دانلود مقاله ISI انگلیسی شماره 24118
عنوان فارسی مقاله

اواخر عمر استخدام در ژاپن؟: شواهد حاصل از بررسی های ملی و تحقیقات میدانی

کد مقاله سال انتشار مقاله انگلیسی ترجمه فارسی تعداد کلمات
24118 2001 26 صفحه PDF سفارش دهید محاسبه نشده
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عنوان انگلیسی
The End of Lifetime Employment in Japan?: Evidence from National Surveys and Field Research
منبع

Publisher : Elsevier - Science Direct (الزویر - ساینس دایرکت)

Journal : Journal of the Japanese and International Economies, Volume 15, Issue 4, December 2001, Pages 489–514

کلمات کلیدی
اشتغال در دراز مدت - طول عمر اشتغال - ثبات شغلی - ژاپن
پیش نمایش مقاله
پیش نمایش مقاله اواخر عمر استخدام در ژاپن؟: شواهد حاصل از بررسی های ملی و تحقیقات میدانی

چکیده انگلیسی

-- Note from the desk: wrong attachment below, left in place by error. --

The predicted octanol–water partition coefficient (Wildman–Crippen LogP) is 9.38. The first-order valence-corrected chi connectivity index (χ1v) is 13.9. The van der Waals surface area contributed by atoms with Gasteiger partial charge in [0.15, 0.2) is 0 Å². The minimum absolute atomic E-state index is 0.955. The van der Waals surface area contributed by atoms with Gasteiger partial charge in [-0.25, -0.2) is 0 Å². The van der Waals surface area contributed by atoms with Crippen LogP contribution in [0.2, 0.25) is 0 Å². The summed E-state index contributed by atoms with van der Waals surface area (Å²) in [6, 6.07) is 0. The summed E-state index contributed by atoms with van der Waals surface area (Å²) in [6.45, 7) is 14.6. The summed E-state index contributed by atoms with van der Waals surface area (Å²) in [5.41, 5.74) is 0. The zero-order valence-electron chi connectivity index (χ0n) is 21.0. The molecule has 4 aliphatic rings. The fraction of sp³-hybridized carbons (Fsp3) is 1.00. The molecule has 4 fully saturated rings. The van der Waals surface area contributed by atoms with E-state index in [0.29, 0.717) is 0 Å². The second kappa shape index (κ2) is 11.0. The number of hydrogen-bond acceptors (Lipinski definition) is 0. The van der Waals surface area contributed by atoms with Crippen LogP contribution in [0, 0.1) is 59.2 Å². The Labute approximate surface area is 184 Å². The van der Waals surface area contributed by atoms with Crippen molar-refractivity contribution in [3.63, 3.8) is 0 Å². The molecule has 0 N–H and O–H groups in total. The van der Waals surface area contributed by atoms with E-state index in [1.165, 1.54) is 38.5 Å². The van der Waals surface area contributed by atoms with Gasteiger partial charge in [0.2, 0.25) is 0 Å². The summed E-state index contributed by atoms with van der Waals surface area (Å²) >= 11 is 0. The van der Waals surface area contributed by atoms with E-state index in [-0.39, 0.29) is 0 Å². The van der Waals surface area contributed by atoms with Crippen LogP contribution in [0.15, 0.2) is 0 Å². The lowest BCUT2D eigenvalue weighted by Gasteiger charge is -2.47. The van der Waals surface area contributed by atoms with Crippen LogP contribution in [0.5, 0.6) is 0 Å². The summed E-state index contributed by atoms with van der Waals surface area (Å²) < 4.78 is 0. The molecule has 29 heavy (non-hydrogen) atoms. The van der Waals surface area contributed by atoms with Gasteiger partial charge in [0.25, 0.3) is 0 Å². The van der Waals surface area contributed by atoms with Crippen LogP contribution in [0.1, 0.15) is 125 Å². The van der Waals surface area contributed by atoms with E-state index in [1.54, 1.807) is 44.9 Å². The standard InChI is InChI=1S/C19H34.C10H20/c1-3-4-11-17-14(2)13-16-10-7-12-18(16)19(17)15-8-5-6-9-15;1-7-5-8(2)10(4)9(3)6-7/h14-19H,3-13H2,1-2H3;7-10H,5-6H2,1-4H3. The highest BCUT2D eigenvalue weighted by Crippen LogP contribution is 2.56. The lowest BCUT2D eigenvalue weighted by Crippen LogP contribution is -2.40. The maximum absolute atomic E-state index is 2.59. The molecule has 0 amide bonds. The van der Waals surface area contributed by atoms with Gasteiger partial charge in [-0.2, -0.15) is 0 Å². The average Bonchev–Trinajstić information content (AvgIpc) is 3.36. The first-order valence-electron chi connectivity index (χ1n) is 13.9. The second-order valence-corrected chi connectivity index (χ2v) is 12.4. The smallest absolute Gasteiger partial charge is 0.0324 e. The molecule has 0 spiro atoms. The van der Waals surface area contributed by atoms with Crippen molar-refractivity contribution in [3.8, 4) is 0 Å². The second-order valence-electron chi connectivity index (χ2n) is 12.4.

Using both quantitative data from national surveys and qualitative data from our recent field research, this paper provides evidence on the recent transformation of Japan's celebrated practice of lifetime employment (or implicit long-term employment contracts for the regular workforce). Overall, contrary to the popular rhetoric of the end of lifetime employment, evidence points to the enduring nature of this practice in Japan. Specifically, we find little evidence for any major decline in the job retention rates of Japanese employees from the period prior to the burst of the bubble economy in the late 1980s to the post-bubble period. In general, our field research corroborates the main finding from the job retention rates by describing vividly that large firms in Japan have been trying to accomplish their restructuring and downsizing targets by relying heavily on transfers of their employees to their subsidiaries and related firms and hiring cuts, thus avoiding layoffs. Last, the burden of downsizing appears to fall disproportionately on young workers and middle-age workers with shorter tenure. J. Japan. Int. Econ., December 2001, 15(4), pp. 489–514. Department of Economics, Colgate University, Hamilton, New York 13346; Center on Japanese Economy and Business, Columbia Business School, New York; and TCER. © 2001 Elsevier Science (USA).